If I’m correct, the first time I met Toronto, Ontario-based crime-fictionist John McFetridge was during the 2008 Bouchercon in Baltimore, when we gathered together with way too many other people in an auditorium to see editor-bookseller Otto Penzler interview writer Dennis Lehane on stage. As it happens, I had packed along for that trip a copy of McFetridge’s third novel, Everybody Knows This Is Nowhere, but hadn’t read much of it by the time I met its author, so I hoped he wouldn’t ask my opinion of the work. (Which he did not.)
I didn’t return to his fiction until 2014, when the first of his Eddie Dougherty mysteries, Black Rock, saw print. With its unusual setting of 1970s Montreal, Quebec, and its stripped-down, dialogue-heavy style, the novel struck me as something rather special. I wrote in a spring books wrap-up for Kirkus Reviews that McFetridge was “still looking for a ‘breakout book,’” and added hopefully: “With its well-etched family drama and dynamic historical background Black Rock might finally be the one.”
Whether a breakout work or not, Black Rock got me interested in McFetridge’s storytelling in a way that his handful of previous novels had not. I was quick to snap up his second Dougherty yarn, A Little More Free, when it came out in 2015, and asked his publisher to send me a copy of this year’s third series installment, One or the Other, long in advance of its August 9 release date. My hope was to conduct an e-mail interview with McFetridge, which I managed to complete just recently.
The results of our exchange are posted today in two parts. The first segment, focused around One or the Other, fills my new Kirkus column. Part II can be found below. It covers McFetridge’s educational and reading history, his interest in filmmaking, his early Toronto-backdropped novels, parallels between his own life and the Dougherty yarns, and why he chose Montreal—the city of his birth almost 57 years ago (his next birthday is
in November)—as his setting for fiction.
J. Kingston Pierce: I’ve read that you attended high schools in Quebec, New Brunswick, and Ontario.
What made you such a peripatetic teenager? Was it the result, perhaps, of one of your parents having to move around for work?
John McFetridge: Both my parents worked for the phone company. My father was an installer and my
mother was a clerk, so we didn’t move for work. But when I was a teenager in the early 1970s my father had a couple of heart attacks and open-heart surgery. (I used some of those experiences in A Little More Free.) In those days that meant some long hospital stays, and I was the youngest of three kids and the only one still at home (and maybe not the best-behaved kid in the world), so I was sent to live with various relatives while all that worked itself out.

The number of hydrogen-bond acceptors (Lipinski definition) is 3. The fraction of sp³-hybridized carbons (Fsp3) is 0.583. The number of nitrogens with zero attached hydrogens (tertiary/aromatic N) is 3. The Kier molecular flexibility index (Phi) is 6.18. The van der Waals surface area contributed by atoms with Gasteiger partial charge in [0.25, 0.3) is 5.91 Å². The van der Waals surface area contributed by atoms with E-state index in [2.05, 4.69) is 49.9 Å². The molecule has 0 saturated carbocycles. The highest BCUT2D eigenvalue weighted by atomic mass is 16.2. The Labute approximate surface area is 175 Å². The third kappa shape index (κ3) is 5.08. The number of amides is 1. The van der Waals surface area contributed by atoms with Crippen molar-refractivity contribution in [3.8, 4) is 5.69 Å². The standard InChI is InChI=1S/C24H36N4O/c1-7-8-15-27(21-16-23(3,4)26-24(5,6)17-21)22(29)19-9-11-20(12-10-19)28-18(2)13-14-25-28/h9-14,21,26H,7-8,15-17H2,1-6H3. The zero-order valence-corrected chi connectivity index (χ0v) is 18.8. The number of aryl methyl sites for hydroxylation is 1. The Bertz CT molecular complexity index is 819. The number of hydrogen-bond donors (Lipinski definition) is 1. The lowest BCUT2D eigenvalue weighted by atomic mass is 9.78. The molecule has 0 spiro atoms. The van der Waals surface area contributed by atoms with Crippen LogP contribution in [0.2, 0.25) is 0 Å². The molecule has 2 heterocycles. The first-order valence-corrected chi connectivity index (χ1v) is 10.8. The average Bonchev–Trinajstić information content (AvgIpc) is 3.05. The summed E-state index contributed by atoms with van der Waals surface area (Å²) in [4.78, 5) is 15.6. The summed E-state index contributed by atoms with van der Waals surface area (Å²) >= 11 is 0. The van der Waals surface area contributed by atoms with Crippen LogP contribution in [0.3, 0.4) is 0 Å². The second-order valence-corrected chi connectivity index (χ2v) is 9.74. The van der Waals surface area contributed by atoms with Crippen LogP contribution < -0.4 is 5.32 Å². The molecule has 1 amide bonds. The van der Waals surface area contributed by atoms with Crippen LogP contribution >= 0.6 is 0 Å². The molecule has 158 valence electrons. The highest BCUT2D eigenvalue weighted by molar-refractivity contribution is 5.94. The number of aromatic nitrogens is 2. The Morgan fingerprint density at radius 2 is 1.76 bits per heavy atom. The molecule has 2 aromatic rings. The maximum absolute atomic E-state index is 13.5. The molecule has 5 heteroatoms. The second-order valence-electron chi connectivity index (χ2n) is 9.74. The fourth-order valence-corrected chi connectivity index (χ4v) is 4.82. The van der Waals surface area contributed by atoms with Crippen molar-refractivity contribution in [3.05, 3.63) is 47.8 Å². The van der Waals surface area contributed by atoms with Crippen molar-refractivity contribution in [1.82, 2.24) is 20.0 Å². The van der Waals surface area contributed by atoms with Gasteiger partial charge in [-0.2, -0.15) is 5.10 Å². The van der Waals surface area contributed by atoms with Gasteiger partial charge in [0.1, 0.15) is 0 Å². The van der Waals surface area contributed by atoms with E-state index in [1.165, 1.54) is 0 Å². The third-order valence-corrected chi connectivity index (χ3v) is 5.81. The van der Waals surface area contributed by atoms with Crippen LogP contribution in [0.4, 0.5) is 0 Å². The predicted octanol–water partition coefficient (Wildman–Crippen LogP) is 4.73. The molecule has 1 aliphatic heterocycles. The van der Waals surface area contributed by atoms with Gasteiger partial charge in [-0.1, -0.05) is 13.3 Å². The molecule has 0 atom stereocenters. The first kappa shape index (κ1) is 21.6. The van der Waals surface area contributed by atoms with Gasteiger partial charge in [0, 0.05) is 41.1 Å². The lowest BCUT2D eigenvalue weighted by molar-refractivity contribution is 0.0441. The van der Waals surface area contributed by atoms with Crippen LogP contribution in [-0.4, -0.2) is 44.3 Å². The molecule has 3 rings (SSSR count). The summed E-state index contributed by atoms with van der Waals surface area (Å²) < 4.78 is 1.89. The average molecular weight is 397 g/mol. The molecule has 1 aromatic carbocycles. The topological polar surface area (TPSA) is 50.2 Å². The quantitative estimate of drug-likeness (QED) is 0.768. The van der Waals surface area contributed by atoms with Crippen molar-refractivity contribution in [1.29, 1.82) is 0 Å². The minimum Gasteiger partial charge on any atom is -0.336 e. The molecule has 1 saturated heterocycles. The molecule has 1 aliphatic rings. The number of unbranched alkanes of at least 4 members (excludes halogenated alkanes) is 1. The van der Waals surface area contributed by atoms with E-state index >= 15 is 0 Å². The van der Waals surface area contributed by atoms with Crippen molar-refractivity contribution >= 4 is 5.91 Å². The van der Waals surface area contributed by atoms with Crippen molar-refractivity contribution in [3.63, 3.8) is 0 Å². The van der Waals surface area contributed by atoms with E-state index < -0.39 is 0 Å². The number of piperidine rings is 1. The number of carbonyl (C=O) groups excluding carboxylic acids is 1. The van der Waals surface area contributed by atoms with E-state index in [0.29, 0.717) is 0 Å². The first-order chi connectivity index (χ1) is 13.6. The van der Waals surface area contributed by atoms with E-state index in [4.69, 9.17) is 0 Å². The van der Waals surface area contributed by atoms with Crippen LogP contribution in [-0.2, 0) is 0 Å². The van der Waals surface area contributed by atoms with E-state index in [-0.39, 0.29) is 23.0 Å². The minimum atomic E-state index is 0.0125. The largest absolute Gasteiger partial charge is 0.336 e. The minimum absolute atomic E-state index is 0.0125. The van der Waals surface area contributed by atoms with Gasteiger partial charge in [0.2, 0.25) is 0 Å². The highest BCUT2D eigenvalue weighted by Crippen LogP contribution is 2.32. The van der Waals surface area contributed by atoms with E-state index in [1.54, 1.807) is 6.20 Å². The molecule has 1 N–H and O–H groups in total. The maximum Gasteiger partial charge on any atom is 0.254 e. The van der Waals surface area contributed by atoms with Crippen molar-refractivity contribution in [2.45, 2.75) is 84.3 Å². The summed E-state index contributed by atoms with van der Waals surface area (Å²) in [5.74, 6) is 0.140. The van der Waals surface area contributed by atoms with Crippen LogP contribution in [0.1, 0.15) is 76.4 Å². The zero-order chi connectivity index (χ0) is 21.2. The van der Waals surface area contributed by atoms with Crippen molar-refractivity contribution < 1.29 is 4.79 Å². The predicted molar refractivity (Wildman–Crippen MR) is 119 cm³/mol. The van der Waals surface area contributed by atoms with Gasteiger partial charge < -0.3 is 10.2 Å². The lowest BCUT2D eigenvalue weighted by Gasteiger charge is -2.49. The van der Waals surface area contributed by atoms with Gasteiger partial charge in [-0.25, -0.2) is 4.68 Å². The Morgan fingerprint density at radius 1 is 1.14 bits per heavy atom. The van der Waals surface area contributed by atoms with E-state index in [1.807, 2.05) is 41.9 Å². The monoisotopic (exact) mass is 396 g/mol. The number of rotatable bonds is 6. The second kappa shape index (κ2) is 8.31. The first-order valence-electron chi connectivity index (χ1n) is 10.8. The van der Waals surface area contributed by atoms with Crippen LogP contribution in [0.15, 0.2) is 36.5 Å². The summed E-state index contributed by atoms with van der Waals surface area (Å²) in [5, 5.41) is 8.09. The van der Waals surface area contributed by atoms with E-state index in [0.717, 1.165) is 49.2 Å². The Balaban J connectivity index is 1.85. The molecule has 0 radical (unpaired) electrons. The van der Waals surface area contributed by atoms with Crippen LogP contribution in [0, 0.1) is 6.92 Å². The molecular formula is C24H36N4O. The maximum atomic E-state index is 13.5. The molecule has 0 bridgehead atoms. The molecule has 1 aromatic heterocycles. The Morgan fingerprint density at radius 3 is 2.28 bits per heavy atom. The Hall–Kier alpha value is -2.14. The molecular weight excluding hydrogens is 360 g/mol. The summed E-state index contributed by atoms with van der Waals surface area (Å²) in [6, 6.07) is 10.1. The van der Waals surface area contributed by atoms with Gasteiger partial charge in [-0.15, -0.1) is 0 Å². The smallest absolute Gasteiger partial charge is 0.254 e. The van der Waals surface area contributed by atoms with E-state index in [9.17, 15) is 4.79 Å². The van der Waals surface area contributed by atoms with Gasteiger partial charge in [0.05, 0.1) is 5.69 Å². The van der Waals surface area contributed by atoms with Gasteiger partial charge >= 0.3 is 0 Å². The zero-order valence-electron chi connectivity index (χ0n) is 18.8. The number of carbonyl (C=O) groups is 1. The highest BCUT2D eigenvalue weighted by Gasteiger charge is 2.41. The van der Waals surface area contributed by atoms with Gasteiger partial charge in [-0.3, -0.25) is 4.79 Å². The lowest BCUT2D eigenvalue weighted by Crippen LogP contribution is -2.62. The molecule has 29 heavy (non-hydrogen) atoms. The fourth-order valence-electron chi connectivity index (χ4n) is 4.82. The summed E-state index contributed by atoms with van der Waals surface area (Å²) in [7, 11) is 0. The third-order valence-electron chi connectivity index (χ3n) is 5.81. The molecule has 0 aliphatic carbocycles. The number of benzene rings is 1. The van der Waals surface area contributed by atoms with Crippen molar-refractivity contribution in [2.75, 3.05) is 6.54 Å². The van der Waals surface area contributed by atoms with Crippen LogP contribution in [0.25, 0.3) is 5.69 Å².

JKP: Are your parents still around?
JM: My father passed away in 1985 but my mom is living in New Brunswick. She had a pretty severe stroke a few years ago.
Author John McFetridge (photo by Jimmy McFetridge)
JKP: Have you been a big reader your whole life? And were you always interested in crime fiction, or is that a more recent interest?
JM: I was not a big reader in high school. I did read a little, but I wasn’t a good student. I was about 10 years old when my older brother [Bobby] joined the RCMP [Royal Canadian Mounted Police], so I was interested in the cop’s life, so to speak. And when I was in high school I did read Joseph Wambaugh’s The Onion Field and The New Centurions and a book called Walking the Beat, by Gene Radano, which stuck with me so I looked it up a little while ago. One of my favorite books that I read in high school was The Super Summer of Jamie McBride [by Christopher S. Wren and Jack Shepherd]. It wasn’t until I was in my 20s that I started to read a lot more.
JKP: How is it that you started out at Quebec’s Concordia University wanting to study economics, but wound up—nine years later—with an English Literature degree? What changed in between? And one can’t help but ask, did it really take you nine years to get through college? Was that because you were working at the same time?
JM: Yes, I was working at the same time. Concordia University in Montreal started out, in the 1920s, as Sir George Williams College, a night school attached to the YMCA. It became Concordia in 1974, but for quite a while it still had a lot of evening classes that made it easy to do a part-time degree. After high school I had gone out west and worked, and then returned to Montreal, and I figured I needed to get some kind of career. I had met a couple of movie producers who were raising money through stock brokers (some of this will be in the next Dougherty